Lately I have been considering self-worth. How much am I worth? This consideration moves beyond intrinsic values and perceptions and beliefs about my character, it also encompasses my financial net worth. How much should I be paid for services? In May into June of this year, I have experienced job interviews and job applications and salary negotiations and questionnaires that required me to answer this question. How much am I worth? And for the first time since I have been working as a professional researcher and writer, I was confident in offering a figure for how much I am worth. This felt good. This self-awareness of my value as a worker and what I have to offer took me some time to achieve but I am grateful for the journey and I am happy with where I am now.
Placing a monetary value on my work as a writer, researcher, content creator and editor has often made me uncomfortable. In the past, I have been more than willing to allow whomever I was going to be working with, make me an offer, rather for me to initiate any conversation about compensation. And then of course, I never negotiated. I simply said “thank you” and started the project. Looking back I can clearly see where this has not served my best interest. I can recall quite a few freelance writing and research projects that have taken far more of my time and resources than I have been paid for. Essentially, I worked for less than I am valued.
Last week, I started reading Nancy Levin’s self-help meets financial wellness book, Worthy: Boost Your Self-Worth to Grow Your Net Worth. Levin identifies ten steps towards to life of high self-worth, high net worth and financial ease. The book’s focus is on feelings of guilt, regret, worthlessness, and low self-esteem, dependency and even generational cycles of poor money management.
Now I haven’t completed the book, so far I am at Step Two, admit who holds the purse strings. But what I found was really eye opening. From the first three exercises that I did, I was shown how certain negative money habits and negative self-talk and feelings of sadness, regret and even anger have led me towards making poor decision. These are aspects of my life that I am not proud of but I have been vaguely aware of for some time. I have had in some blinders on when it came to my finances. Despite this awareness I have not fully tackled all these problems and this is what I am working towards.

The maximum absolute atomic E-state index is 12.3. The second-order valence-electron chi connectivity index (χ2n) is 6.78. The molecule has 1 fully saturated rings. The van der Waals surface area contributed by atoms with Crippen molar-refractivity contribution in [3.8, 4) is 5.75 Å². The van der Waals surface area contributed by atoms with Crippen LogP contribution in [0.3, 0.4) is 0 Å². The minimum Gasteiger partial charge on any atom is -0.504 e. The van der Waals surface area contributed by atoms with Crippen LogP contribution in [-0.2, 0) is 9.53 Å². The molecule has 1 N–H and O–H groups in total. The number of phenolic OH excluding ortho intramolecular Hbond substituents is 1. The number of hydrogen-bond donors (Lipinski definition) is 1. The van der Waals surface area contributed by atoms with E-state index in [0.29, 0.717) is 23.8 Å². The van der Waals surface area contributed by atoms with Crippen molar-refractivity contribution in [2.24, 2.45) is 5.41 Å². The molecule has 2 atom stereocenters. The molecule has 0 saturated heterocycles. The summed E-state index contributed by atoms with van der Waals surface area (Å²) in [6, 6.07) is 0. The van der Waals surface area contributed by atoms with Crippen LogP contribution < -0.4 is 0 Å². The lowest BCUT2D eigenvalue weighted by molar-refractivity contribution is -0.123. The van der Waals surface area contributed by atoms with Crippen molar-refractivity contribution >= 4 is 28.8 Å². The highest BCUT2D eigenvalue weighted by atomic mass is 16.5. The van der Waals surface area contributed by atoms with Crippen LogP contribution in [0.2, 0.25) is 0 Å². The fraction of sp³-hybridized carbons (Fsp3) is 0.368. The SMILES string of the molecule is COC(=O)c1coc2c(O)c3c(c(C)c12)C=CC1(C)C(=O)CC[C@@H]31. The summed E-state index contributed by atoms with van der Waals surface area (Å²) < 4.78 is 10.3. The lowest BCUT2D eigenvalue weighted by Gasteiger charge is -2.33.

Since March of this year, I have been on a personal austerity plan, where I only focus on my needs, while I do my best to clear my debts.
At first, my primary focus was finding ways to make more money so I can pay off all that owe quickly. In February and March I was keen on getting part time jobs or freelancing so that I can earn more. Slowly, I am releasing the need to instantly say yes to what appears to be an opportunity. I am now willing to take my time to fully consider how much time or work I would have to put into a project. This is something I am very keen on developing as an integral part of work process.
So far, I have seen some results and in time I do believe that I will be debt free. But it takes time. And it is hard. While, I know what my end goal is and I am committed to this course of action for the remainder of 2016, I often have moments where I do still berate myself. Time and time again I get angry at myself for getting into this financial mess in the first place. This constant back and forth is truly useless. The negative self-talk and self-loathing is draining. The feelings of regret do not help to resolve the problem. In fact it only makes it worse.
So far in charting a way forward that is debt-free and filled with hopes of financial ease these actions make a difference:
- Careful planning
- Setting reasonable and manageable goals
- Checking credit and financial statements and knowing how much is owed
- Paying credit cards bills on time
- Paying all bills as soon as they come in
- Tracking spending
- Making shopping lists and meal plans (and sticking to them)
- Firmly committing to not use credit cards
- Saving a percentage of monthly earnings in a dedicated savings account
- Being patient during the transition
It is also helps to have an accountability partner. However, it is possible to change for ourselves completely on our own. I believe it is possible to transform our lives if we commit to making small consistent changes, learning, growing and being gentle with ourselves while we work towards a better life.